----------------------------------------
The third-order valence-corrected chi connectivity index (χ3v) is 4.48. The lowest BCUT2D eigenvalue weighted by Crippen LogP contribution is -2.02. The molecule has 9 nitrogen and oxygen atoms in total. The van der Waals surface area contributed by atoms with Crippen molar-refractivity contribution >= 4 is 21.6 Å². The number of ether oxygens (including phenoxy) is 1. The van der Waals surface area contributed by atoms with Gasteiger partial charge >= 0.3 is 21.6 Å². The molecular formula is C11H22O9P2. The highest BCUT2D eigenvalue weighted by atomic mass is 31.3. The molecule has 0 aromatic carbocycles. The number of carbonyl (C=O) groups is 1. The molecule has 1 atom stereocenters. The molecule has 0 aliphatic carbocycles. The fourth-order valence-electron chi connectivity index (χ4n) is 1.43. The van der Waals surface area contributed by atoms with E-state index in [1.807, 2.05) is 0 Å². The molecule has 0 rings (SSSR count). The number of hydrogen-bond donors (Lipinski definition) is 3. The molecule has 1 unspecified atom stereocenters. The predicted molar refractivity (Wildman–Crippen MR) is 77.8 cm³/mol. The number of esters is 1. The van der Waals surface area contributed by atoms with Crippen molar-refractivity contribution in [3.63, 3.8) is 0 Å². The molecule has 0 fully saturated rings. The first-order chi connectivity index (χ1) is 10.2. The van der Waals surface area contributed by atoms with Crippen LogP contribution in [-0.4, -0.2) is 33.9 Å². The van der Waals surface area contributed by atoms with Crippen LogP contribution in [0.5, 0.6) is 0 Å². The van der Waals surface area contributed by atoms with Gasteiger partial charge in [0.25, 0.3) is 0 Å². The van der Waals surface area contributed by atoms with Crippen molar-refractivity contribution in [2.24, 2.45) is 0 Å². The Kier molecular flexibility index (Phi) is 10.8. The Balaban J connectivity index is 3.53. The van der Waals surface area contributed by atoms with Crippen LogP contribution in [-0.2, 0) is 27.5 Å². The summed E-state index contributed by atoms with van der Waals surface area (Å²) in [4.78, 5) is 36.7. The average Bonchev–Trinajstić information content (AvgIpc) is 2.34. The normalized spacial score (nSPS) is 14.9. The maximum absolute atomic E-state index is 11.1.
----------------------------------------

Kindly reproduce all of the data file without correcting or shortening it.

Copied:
The third-order valence-corrected chi connectivity index (χ3v) is 4.48. The lowest BCUT2D eigenvalue weighted by Crippen LogP contribution is -2.02. The molecule has 9 nitrogen and oxygen atoms in total. The van der Waals surface area contributed by atoms with Crippen molar-refractivity contribution >= 4 is 21.6 Å². The number of ether oxygens (including phenoxy) is 1. The van der Waals surface area contributed by atoms with Gasteiger partial charge >= 0.3 is 21.6 Å². The molecular formula is C11H22O9P2. The highest BCUT2D eigenvalue weighted by atomic mass is 31.3. The molecule has 0 aromatic carbocycles. The number of carbonyl (C=O) groups is 1. The molecule has 1 atom stereocenters. The molecule has 0 aliphatic carbocycles. The fourth-order valence-electron chi connectivity index (χ4n) is 1.43. The van der Waals surface area contributed by atoms with E-state index in [1.807, 2.05) is 0 Å². The molecule has 0 rings (SSSR count). The number of hydrogen-bond donors (Lipinski definition) is 3. The molecule has 1 unspecified atom stereocenters. The predicted molar refractivity (Wildman–Crippen MR) is 77.8 cm³/mol. The number of esters is 1. The van der Waals surface area contributed by atoms with Crippen molar-refractivity contribution in [3.63, 3.8) is 0 Å². The molecule has 0 fully saturated rings. The first-order chi connectivity index (χ1) is 10.2. The van der Waals surface area contributed by atoms with Crippen LogP contribution in [-0.4, -0.2) is 33.9 Å². The van der Waals surface area contributed by atoms with Crippen LogP contribution in [0.5, 0.6) is 0 Å². The van der Waals surface area contributed by atoms with Gasteiger partial charge in [0.25, 0.3) is 0 Å². The van der Waals surface area contributed by atoms with Crippen molar-refractivity contribution in [2.24, 2.45) is 0 Å². The Kier molecular flexibility index (Phi) is 10.8. The Balaban J connectivity index is 3.53. The van der Waals surface area contributed by atoms with Crippen LogP contribution in [-0.2, 0) is 27.5 Å². The summed E-state index contributed by atoms with van der Waals surface area (Å²) in [4.78, 5) is 36.7. The average Bonchev–Trinajstić information content (AvgIpc) is 2.34. The normalized spacial score (nSPS) is 14.9. The maximum absolute atomic E-state index is 11.1.